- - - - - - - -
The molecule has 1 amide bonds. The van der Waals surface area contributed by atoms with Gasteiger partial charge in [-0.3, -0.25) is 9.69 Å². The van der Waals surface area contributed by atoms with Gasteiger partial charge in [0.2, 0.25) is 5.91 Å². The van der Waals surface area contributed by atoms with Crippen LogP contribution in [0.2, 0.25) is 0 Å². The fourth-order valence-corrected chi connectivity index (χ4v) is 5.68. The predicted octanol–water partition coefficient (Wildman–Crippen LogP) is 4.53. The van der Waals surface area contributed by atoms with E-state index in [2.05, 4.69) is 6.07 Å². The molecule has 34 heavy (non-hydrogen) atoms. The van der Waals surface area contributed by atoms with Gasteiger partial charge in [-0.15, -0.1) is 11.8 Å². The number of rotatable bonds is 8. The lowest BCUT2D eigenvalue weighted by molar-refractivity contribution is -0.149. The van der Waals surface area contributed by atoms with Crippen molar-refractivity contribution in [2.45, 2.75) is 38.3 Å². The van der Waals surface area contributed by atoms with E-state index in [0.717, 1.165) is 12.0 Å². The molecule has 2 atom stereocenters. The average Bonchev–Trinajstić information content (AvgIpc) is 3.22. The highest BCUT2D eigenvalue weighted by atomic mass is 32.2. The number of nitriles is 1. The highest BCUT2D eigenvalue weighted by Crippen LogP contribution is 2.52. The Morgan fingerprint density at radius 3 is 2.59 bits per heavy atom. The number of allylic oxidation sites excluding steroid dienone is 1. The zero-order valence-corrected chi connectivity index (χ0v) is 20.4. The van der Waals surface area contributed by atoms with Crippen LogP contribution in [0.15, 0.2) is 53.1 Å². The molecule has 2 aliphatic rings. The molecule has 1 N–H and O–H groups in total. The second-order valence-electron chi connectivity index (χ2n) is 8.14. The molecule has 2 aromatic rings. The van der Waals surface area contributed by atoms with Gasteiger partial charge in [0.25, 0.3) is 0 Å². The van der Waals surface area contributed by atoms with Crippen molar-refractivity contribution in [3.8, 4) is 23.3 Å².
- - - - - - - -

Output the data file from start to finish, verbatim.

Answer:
The molecule has 1 amide bonds. The van der Waals surface area contributed by atoms with Gasteiger partial charge in [-0.3, -0.25) is 9.69 Å². The van der Waals surface area contributed by atoms with Gasteiger partial charge in [0.2, 0.25) is 5.91 Å². The van der Waals surface area contributed by atoms with Crippen LogP contribution in [0.2, 0.25) is 0 Å². The fourth-order valence-corrected chi connectivity index (χ4v) is 5.68. The predicted octanol–water partition coefficient (Wildman–Crippen LogP) is 4.53. The van der Waals surface area contributed by atoms with E-state index in [2.05, 4.69) is 6.07 Å². The molecule has 34 heavy (non-hydrogen) atoms. The van der Waals surface area contributed by atoms with Gasteiger partial charge in [-0.15, -0.1) is 11.8 Å². The number of rotatable bonds is 8. The lowest BCUT2D eigenvalue weighted by molar-refractivity contribution is -0.149. The van der Waals surface area contributed by atoms with Crippen molar-refractivity contribution in [2.45, 2.75) is 38.3 Å². The van der Waals surface area contributed by atoms with E-state index in [0.717, 1.165) is 12.0 Å². The molecule has 2 atom stereocenters. The average Bonchev–Trinajstić information content (AvgIpc) is 3.22. The highest BCUT2D eigenvalue weighted by atomic mass is 32.2. The number of nitriles is 1. The highest BCUT2D eigenvalue weighted by Crippen LogP contribution is 2.52. The Morgan fingerprint density at radius 3 is 2.59 bits per heavy atom. The number of allylic oxidation sites excluding steroid dienone is 1. The zero-order valence-corrected chi connectivity index (χ0v) is 20.4. The van der Waals surface area contributed by atoms with Crippen LogP contribution in [0.15, 0.2) is 53.1 Å². The molecule has 2 aliphatic rings. The molecule has 1 N–H and O–H groups in total. The second-order valence-electron chi connectivity index (χ2n) is 8.14. The molecule has 2 aromatic rings. The van der Waals surface area contributed by atoms with Gasteiger partial charge in [0.25, 0.3) is 0 Å². The van der Waals surface area contributed by atoms with Crippen molar-refractivity contribution in [3.8, 4) is 23.3 Å².